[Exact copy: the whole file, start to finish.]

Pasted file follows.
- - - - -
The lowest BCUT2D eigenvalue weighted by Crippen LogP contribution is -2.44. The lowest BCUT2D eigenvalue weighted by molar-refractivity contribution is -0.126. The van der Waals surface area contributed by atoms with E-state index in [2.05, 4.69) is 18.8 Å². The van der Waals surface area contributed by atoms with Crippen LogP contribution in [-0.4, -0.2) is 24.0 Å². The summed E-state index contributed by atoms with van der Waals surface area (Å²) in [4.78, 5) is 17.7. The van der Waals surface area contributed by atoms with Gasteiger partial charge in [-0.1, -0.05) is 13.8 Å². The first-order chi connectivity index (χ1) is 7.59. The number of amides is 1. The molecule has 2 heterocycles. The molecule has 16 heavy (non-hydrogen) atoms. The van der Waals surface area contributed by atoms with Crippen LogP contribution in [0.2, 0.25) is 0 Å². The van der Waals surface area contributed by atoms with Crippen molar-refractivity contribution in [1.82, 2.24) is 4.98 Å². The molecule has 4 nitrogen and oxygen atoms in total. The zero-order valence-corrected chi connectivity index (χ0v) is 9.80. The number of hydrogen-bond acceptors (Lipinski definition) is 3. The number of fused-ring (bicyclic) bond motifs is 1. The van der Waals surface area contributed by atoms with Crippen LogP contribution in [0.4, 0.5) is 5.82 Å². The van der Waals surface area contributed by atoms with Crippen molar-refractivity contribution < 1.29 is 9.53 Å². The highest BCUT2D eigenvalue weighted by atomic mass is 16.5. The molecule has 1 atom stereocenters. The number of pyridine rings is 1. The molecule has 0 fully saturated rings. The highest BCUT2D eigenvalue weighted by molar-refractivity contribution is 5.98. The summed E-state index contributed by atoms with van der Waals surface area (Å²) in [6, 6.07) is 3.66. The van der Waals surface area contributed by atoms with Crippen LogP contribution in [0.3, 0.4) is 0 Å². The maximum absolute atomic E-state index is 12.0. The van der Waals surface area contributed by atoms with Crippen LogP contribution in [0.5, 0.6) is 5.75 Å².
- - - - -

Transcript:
The lowest BCUT2D eigenvalue weighted by Crippen LogP contribution is -2.44. The lowest BCUT2D eigenvalue weighted by molar-refractivity contribution is -0.126. The van der Waals surface area contributed by atoms with E-state index in [2.05, 4.69) is 18.8 Å². The van der Waals surface area contributed by atoms with Crippen LogP contribution in [-0.4, -0.2) is 24.0 Å². The summed E-state index contributed by atoms with van der Waals surface area (Å²) in [4.78, 5) is 17.7. The van der Waals surface area contributed by atoms with Gasteiger partial charge in [-0.1, -0.05) is 13.8 Å². The first-order chi connectivity index (χ1) is 7.59. The number of amides is 1. The molecule has 2 heterocycles. The molecule has 16 heavy (non-hydrogen) atoms. The van der Waals surface area contributed by atoms with Crippen LogP contribution in [0.2, 0.25) is 0 Å². The van der Waals surface area contributed by atoms with Crippen molar-refractivity contribution in [1.82, 2.24) is 4.98 Å². The molecule has 4 nitrogen and oxygen atoms in total. The zero-order valence-corrected chi connectivity index (χ0v) is 9.80. The number of hydrogen-bond acceptors (Lipinski definition) is 3. The number of fused-ring (bicyclic) bond motifs is 1. The van der Waals surface area contributed by atoms with Crippen LogP contribution in [0.4, 0.5) is 5.82 Å². The van der Waals surface area contributed by atoms with Crippen molar-refractivity contribution < 1.29 is 9.53 Å². The highest BCUT2D eigenvalue weighted by atomic mass is 16.5. The molecule has 1 atom stereocenters. The number of pyridine rings is 1. The molecule has 0 fully saturated rings. The highest BCUT2D eigenvalue weighted by molar-refractivity contribution is 5.98. The summed E-state index contributed by atoms with van der Waals surface area (Å²) in [6, 6.07) is 3.66. The van der Waals surface area contributed by atoms with Crippen LogP contribution in [0.3, 0.4) is 0 Å². The maximum absolute atomic E-state index is 12.0. The van der Waals surface area contributed by atoms with Crippen LogP contribution in [0.5, 0.6) is 5.75 Å².